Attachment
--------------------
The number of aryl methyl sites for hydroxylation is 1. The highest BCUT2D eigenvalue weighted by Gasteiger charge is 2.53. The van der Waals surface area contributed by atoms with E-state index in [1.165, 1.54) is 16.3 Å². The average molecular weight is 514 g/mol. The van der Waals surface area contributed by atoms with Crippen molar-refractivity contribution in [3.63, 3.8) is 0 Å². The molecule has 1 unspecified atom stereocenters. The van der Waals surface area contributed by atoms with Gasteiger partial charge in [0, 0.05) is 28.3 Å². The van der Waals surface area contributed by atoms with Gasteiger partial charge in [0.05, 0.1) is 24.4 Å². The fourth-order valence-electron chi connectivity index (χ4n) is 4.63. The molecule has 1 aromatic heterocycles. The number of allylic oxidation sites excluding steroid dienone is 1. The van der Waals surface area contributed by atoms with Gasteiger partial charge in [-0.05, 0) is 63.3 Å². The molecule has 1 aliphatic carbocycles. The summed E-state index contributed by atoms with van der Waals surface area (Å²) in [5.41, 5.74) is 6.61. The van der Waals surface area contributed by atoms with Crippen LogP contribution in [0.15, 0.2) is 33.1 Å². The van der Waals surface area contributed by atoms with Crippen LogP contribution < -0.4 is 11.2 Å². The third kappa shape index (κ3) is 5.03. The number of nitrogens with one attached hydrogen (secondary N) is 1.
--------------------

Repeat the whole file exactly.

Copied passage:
The number of aryl methyl sites for hydroxylation is 1. The highest BCUT2D eigenvalue weighted by Gasteiger charge is 2.53. The van der Waals surface area contributed by atoms with E-state index in [1.165, 1.54) is 16.3 Å². The average molecular weight is 514 g/mol. The van der Waals surface area contributed by atoms with Crippen molar-refractivity contribution in [3.63, 3.8) is 0 Å². The molecule has 1 unspecified atom stereocenters. The van der Waals surface area contributed by atoms with Gasteiger partial charge in [0, 0.05) is 28.3 Å². The van der Waals surface area contributed by atoms with Gasteiger partial charge in [0.05, 0.1) is 24.4 Å². The fourth-order valence-electron chi connectivity index (χ4n) is 4.63. The molecule has 1 aromatic heterocycles. The number of allylic oxidation sites excluding steroid dienone is 1. The van der Waals surface area contributed by atoms with Gasteiger partial charge in [-0.05, 0) is 63.3 Å². The molecule has 1 aliphatic carbocycles. The summed E-state index contributed by atoms with van der Waals surface area (Å²) in [5.41, 5.74) is 6.61. The van der Waals surface area contributed by atoms with Crippen LogP contribution in [0.15, 0.2) is 33.1 Å². The van der Waals surface area contributed by atoms with Crippen LogP contribution < -0.4 is 11.2 Å². The third kappa shape index (κ3) is 5.03. The number of nitrogens with one attached hydrogen (secondary N) is 1.